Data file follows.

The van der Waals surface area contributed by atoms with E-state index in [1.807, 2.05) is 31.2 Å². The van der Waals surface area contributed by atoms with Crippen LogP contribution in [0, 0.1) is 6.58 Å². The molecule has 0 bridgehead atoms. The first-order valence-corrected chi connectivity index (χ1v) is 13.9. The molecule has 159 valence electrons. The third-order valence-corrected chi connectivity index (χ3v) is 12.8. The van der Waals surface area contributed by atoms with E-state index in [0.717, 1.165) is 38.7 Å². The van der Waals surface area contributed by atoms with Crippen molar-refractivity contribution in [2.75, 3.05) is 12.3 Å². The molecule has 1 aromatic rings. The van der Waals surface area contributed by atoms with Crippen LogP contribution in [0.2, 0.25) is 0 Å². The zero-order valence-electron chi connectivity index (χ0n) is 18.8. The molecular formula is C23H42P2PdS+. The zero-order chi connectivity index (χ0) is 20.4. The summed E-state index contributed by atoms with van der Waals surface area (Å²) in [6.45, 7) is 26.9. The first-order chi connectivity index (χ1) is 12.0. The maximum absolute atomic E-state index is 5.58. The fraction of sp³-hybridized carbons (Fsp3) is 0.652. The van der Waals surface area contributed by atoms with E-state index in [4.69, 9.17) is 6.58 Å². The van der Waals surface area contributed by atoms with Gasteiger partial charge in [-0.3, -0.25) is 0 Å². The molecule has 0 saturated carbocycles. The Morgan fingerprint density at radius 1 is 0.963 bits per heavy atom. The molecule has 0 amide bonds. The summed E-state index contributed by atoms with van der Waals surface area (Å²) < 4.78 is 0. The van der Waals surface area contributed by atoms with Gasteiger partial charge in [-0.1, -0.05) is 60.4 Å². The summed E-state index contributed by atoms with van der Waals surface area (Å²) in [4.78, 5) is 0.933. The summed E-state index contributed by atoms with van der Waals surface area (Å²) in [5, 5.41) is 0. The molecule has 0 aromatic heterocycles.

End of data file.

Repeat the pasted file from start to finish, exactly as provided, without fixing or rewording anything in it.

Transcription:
The van der Waals surface area contributed by atoms with E-state index in [1.807, 2.05) is 31.2 Å². The van der Waals surface area contributed by atoms with Crippen LogP contribution in [0, 0.1) is 6.58 Å². The molecule has 0 bridgehead atoms. The first-order valence-corrected chi connectivity index (χ1v) is 13.9. The molecule has 159 valence electrons. The third-order valence-corrected chi connectivity index (χ3v) is 12.8. The van der Waals surface area contributed by atoms with E-state index in [0.717, 1.165) is 38.7 Å². The van der Waals surface area contributed by atoms with Crippen molar-refractivity contribution in [2.75, 3.05) is 12.3 Å². The molecule has 1 aromatic rings. The van der Waals surface area contributed by atoms with Crippen LogP contribution in [0.2, 0.25) is 0 Å². The zero-order valence-electron chi connectivity index (χ0n) is 18.8. The molecular formula is C23H42P2PdS+. The zero-order chi connectivity index (χ0) is 20.4. The summed E-state index contributed by atoms with van der Waals surface area (Å²) in [6.45, 7) is 26.9. The first-order chi connectivity index (χ1) is 12.0. The maximum absolute atomic E-state index is 5.58. The fraction of sp³-hybridized carbons (Fsp3) is 0.652. The van der Waals surface area contributed by atoms with E-state index in [4.69, 9.17) is 6.58 Å². The van der Waals surface area contributed by atoms with Gasteiger partial charge in [-0.3, -0.25) is 0 Å². The molecule has 0 saturated carbocycles. The Morgan fingerprint density at radius 1 is 0.963 bits per heavy atom. The molecule has 0 amide bonds. The summed E-state index contributed by atoms with van der Waals surface area (Å²) < 4.78 is 0. The van der Waals surface area contributed by atoms with Gasteiger partial charge in [-0.1, -0.05) is 60.4 Å². The summed E-state index contributed by atoms with van der Waals surface area (Å²) in [4.78, 5) is 0.933. The summed E-state index contributed by atoms with van der Waals surface area (Å²) in [5, 5.41) is 0. The molecule has 0 aromatic heterocycles.